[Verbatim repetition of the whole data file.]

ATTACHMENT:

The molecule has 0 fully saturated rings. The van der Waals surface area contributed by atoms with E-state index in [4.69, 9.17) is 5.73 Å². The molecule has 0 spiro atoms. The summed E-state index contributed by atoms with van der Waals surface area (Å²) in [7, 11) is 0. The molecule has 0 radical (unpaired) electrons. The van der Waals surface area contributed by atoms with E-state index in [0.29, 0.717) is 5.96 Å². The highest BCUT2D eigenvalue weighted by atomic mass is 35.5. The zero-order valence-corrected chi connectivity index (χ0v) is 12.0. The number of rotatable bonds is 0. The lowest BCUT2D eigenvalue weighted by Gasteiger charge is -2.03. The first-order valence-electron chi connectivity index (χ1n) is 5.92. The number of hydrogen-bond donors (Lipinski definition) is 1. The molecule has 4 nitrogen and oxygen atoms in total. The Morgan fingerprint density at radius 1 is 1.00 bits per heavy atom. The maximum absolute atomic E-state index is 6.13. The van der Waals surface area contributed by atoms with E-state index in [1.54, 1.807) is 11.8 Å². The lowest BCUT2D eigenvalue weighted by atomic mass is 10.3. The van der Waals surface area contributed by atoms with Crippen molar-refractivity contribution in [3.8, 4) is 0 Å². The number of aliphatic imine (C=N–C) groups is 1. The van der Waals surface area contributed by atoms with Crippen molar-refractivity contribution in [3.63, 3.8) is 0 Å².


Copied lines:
The molecule has 0 fully saturated rings. The van der Waals surface area contributed by atoms with E-state index in [4.69, 9.17) is 5.73 Å². The molecule has 0 spiro atoms. The summed E-state index contributed by atoms with van der Waals surface area (Å²) in [7, 11) is 0. The molecule has 0 radical (unpaired) electrons. The van der Waals surface area contributed by atoms with E-state index in [0.29, 0.717) is 5.96 Å². The highest BCUT2D eigenvalue weighted by atomic mass is 35.5. The zero-order valence-corrected chi connectivity index (χ0v) is 12.0. The number of rotatable bonds is 0. The lowest BCUT2D eigenvalue weighted by Gasteiger charge is -2.03. The first-order valence-electron chi connectivity index (χ1n) is 5.92. The number of hydrogen-bond donors (Lipinski definition) is 1. The molecule has 4 nitrogen and oxygen atoms in total. The Morgan fingerprint density at radius 1 is 1.00 bits per heavy atom. The maximum absolute atomic E-state index is 6.13. The van der Waals surface area contributed by atoms with E-state index in [1.54, 1.807) is 11.8 Å². The lowest BCUT2D eigenvalue weighted by atomic mass is 10.3. The van der Waals surface area contributed by atoms with Crippen molar-refractivity contribution in [3.8, 4) is 0 Å². The number of aliphatic imine (C=N–C) groups is 1. The van der Waals surface area contributed by atoms with Crippen molar-refractivity contribution in [3.63, 3.8) is 0 Å².